Anglers Praise Decision to Improve Menhaden Management 

ASMFC raises the bar for forage base management 
 
(Washington D.C.)-The Atlantic States Marine Fisheries Commission voted unanimously today to improve management strategies for Atlantic menhaden, by requiring consideration for the small baitfish's impact on fish up the food chain. Economically important sportfish such as striped bass rely on healthy menhaden populations for survival.
 
After recreational anglers weighed in, the Commission adopted the new ecological management system, which considers the needs of predator species and will begin the process of allowing fish like striped bass to meet population targets. Menhaden is the first fishery on the east coast to shift to an ecosystem management approach.
 
"This landmark decision represents a new era in fisheries management," said Whit Fosburgh, president and CEO of the Theodore Roosevelt Conservation Partnership. "We are grateful for the Commission's support of comprehensive strategies that support the entire Atlantic ecosystem. This decision will spur healthier menhaden and gamefish populations while supporting the recreational fishing economy along the eastern seaboard."
 
The Commission has worked diligently for over a decade to thoroughly vet several ecosystem models that led to the development and implementation of these ecological reference points for Atlantic menhaden. The selected model includes important predator species like Atlantic striped bass and bluefish as well as alternative prey such as Atlantic herring. Ultimately, these reference points can be used to set quotas that will help ensure enough menhaden are left in the water to help Atlantic striped bass, bluefish and Atlantic herring rebuild from overfished conditions.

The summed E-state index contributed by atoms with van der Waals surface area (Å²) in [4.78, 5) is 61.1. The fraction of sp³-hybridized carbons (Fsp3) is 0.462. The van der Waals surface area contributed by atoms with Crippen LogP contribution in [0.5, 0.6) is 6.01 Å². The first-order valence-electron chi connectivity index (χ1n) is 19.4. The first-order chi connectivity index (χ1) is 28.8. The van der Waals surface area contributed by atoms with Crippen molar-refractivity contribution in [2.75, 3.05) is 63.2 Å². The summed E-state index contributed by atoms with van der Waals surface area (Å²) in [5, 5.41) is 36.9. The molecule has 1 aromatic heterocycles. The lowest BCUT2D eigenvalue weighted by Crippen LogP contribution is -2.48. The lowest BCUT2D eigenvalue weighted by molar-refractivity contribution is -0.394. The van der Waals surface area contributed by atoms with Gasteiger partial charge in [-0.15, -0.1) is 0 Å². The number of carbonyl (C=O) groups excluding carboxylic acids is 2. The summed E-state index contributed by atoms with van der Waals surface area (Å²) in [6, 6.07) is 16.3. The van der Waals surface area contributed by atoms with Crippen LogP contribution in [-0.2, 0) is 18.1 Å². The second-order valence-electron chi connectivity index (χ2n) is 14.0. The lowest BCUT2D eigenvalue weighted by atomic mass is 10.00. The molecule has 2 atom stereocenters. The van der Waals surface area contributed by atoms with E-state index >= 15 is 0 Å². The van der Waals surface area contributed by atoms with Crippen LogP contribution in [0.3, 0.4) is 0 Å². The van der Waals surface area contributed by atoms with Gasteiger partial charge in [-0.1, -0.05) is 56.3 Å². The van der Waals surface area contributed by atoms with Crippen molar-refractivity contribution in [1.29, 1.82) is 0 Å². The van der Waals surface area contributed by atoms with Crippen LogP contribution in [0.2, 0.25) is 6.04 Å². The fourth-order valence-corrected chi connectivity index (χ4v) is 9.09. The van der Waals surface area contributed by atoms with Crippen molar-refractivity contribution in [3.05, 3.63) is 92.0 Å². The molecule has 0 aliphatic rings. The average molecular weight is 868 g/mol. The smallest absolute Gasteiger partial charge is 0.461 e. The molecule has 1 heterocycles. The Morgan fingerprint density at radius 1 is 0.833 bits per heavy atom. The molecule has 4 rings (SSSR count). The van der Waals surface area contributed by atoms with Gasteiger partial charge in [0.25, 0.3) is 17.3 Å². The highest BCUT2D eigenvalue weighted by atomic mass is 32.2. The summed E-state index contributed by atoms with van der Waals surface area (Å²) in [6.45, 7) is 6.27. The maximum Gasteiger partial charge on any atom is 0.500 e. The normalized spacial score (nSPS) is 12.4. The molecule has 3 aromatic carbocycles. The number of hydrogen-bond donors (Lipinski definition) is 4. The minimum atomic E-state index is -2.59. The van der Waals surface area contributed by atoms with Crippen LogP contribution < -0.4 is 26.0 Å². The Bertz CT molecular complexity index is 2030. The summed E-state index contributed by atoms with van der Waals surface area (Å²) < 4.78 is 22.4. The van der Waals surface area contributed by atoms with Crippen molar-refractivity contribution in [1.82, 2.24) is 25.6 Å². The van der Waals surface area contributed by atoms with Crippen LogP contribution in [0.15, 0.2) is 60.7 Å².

"Today's decision is a critical step towards acknowledging that forage fish like menhaden are ecologically important to recreationally important species like striped bass and bluefish," said Mike Leonard vice president of government affairs for the American Sportfishing Association. "A healthy Atlantic menhaden stock, and quotas that account for the needs of predators, is the science-based management we look for to help support a healthy ecosystem and the sportfishing opportunities it provides."
 
"As recreational anglers, we commend the board for adding this new tool to the tool box which allows for a more holistic approach to managing the coast's most valuable forage for striped bass and many other important recreationally caught gamefish species," said David Sikorski, executive director of Coastal Conservation Association Maryland.
 
"The implementation of the ecological reference points for Atlantic menhaden represents a significant step in advancing science-based fisheries management," said Chris Horton, senior director of fisheries policy of the Congressional Sportsmen's Foundation. "For the first time, we now have a model that can account for the need to leave menhaden in the water for the benefit of other important fisheries and the marine ecosystem as a whole."
 
"Recreational boaters and anglers stand behind science-backed conservation efforts to maintain the health of our nation's fisheries," said Adam Fortier-Brown, government relations manager of the Marine Retailers Association of the Americas. "This is why our community has come out so strongly in support of the approved Atlantic menhaden management plan, which would support the whole ecosystem and begin the process of bringing back populations of prized fish like striped bass, bluefish, and weakfish."